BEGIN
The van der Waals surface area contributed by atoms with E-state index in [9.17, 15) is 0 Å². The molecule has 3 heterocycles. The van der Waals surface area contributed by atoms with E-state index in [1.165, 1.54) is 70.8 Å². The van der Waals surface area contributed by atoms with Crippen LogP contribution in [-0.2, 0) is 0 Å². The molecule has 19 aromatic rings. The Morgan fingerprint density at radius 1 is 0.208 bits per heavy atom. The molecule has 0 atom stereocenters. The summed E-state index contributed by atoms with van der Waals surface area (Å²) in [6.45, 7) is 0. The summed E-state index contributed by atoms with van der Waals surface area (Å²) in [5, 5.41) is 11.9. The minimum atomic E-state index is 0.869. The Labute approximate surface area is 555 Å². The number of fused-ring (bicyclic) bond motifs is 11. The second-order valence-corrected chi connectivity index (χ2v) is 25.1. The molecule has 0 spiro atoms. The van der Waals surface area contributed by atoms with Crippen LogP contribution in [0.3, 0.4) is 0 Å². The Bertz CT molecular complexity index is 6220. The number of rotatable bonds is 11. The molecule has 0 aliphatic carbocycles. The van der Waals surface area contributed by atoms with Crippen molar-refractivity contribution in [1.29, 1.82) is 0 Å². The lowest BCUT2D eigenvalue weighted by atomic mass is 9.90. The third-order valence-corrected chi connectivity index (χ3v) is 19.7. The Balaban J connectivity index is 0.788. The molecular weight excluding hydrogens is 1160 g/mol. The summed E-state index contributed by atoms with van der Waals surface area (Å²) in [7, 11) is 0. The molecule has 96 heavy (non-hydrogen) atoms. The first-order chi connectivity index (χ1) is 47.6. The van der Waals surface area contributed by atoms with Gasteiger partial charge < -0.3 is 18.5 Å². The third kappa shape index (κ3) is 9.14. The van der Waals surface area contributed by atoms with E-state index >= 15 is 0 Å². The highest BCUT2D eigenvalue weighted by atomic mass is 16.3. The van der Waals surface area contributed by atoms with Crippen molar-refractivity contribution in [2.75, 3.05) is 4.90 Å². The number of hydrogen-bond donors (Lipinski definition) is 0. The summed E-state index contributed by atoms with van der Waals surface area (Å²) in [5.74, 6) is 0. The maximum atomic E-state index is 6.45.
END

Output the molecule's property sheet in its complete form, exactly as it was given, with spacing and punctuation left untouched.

The van der Waals surface area contributed by atoms with E-state index in [9.17, 15) is 0 Å². The molecule has 3 heterocycles. The van der Waals surface area contributed by atoms with E-state index in [1.165, 1.54) is 70.8 Å². The van der Waals surface area contributed by atoms with Crippen LogP contribution in [-0.2, 0) is 0 Å². The molecule has 19 aromatic rings. The Morgan fingerprint density at radius 1 is 0.208 bits per heavy atom. The molecule has 0 atom stereocenters. The summed E-state index contributed by atoms with van der Waals surface area (Å²) in [6.45, 7) is 0. The summed E-state index contributed by atoms with van der Waals surface area (Å²) in [5, 5.41) is 11.9. The minimum atomic E-state index is 0.869. The Labute approximate surface area is 555 Å². The number of fused-ring (bicyclic) bond motifs is 11. The second-order valence-corrected chi connectivity index (χ2v) is 25.1. The molecule has 0 spiro atoms. The van der Waals surface area contributed by atoms with Crippen LogP contribution in [0.3, 0.4) is 0 Å². The Bertz CT molecular complexity index is 6220. The number of rotatable bonds is 11. The molecule has 0 aliphatic carbocycles. The van der Waals surface area contributed by atoms with Crippen molar-refractivity contribution in [1.29, 1.82) is 0 Å². The lowest BCUT2D eigenvalue weighted by atomic mass is 9.90. The third-order valence-corrected chi connectivity index (χ3v) is 19.7. The Balaban J connectivity index is 0.788. The molecular weight excluding hydrogens is 1160 g/mol. The summed E-state index contributed by atoms with van der Waals surface area (Å²) in [7, 11) is 0. The molecule has 96 heavy (non-hydrogen) atoms. The first-order chi connectivity index (χ1) is 47.6. The van der Waals surface area contributed by atoms with Gasteiger partial charge < -0.3 is 18.5 Å². The third kappa shape index (κ3) is 9.14. The van der Waals surface area contributed by atoms with E-state index >= 15 is 0 Å². The highest BCUT2D eigenvalue weighted by atomic mass is 16.3. The van der Waals surface area contributed by atoms with Crippen molar-refractivity contribution in [2.75, 3.05) is 4.90 Å². The number of hydrogen-bond donors (Lipinski definition) is 0. The summed E-state index contributed by atoms with van der Waals surface area (Å²) in [5.74, 6) is 0. The maximum atomic E-state index is 6.45.